Unity

In Unity and Solidarity

Friends,

Our nation is hurting following the senseless killing of George Floyd this past week, yet another devastating moment in our nation's history of oppression and injustice.

At Easterseals Midwest, we believe it is incumbent upon us, and every American to speak out when injustice occurs. And, as the nation's leading civil rights advocate and provider of support for people with intellectual and developmental disabilities, our responsibility to stand in solidarity and voice our support and love during this time is even greater.

Our nation has indeed had a history of limiting the rights of its citizens. In the coming months, we will commemorate many milestones in the fight for equality and civil rights protections, including the 51st anniversary of the Stonewall Riots this month, the 40th anniversary of the American with Disabilities Act in July, and the centennial of Women's Suffrage and the 57th anniversary of the 1963 March on Washington both in August. These moments are historical events in the ongoing civil rights movement, just like the peaceful protests happening now.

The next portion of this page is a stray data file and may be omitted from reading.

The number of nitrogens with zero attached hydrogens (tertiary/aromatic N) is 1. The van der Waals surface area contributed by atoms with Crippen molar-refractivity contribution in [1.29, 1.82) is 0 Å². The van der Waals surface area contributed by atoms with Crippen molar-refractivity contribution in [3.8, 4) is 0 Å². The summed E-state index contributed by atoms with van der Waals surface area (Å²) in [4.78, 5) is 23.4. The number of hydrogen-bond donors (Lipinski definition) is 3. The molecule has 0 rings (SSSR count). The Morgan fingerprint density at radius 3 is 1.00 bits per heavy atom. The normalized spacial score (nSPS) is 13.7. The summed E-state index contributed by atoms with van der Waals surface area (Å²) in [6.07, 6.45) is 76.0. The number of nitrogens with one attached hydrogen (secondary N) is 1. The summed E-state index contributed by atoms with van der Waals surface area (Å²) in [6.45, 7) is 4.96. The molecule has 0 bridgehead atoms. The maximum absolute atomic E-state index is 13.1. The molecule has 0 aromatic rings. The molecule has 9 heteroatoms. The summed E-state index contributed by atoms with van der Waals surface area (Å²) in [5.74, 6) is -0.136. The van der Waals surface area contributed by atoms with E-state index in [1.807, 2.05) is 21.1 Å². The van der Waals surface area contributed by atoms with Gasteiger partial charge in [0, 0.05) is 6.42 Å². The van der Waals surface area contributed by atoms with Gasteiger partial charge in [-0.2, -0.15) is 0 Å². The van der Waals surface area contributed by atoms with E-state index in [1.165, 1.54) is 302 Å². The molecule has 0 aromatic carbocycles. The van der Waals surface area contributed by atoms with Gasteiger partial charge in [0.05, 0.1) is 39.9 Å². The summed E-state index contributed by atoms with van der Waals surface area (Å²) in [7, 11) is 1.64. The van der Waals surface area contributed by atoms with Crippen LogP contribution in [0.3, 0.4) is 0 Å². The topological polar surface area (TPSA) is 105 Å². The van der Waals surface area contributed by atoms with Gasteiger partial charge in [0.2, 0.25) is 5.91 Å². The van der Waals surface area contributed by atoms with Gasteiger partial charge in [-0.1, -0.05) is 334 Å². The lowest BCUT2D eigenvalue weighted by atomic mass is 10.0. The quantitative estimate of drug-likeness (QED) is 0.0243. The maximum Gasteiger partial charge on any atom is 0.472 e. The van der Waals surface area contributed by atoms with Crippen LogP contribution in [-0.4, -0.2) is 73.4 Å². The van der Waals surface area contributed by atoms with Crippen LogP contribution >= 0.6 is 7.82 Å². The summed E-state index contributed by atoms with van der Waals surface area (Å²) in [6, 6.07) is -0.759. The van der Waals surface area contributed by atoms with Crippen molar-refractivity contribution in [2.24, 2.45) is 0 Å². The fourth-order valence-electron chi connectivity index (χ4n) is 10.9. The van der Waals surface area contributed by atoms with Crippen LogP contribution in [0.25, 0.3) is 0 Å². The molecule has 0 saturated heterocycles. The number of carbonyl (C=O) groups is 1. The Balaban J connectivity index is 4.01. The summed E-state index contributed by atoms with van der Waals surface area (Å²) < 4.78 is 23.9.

During this call to action, we should take a moment to remind ourselves of the milestones of our nation's success in correcting injustice, how these moments were accomplished, and how those lessons can be put to use today. Last night in our nation's capital and cities from coast to coast, people again stood up and demanded action. At the core of this pivotal social justice movement is the principle that we must continue to protect and uplift human dignity and be ever-vigilant in the fight for freedom and equality for all people.

It is not lost on me that this is a difficult conversation for some, but that does not make it any less urgent or essential to have. People with intellectual and developmental disabilities have faced insurmountable civil rights challenges. And, just like those who stood with us, we will stand during this moment in history and continue to fight for freedom, opportunity, and justice for all.

As Americans, if we know anything to be true, it is that freedom, opportunity, and equality are never fully won. These cornerstones of our democracy must be continually fought for - it is the responsibility of each of us as citizens and humans.  We do this for past generations, this generation, and future generations.

I leave you with this quote by Nelson Mandela, "after climbing a great hill, one only finds that there are many more hills to climb." We will keep climbing for those suffering today, and until full equality for all is achieved.

Be well, be safe, and be true to yourselves.

Wendy Sullivan

Chief Executive Officer

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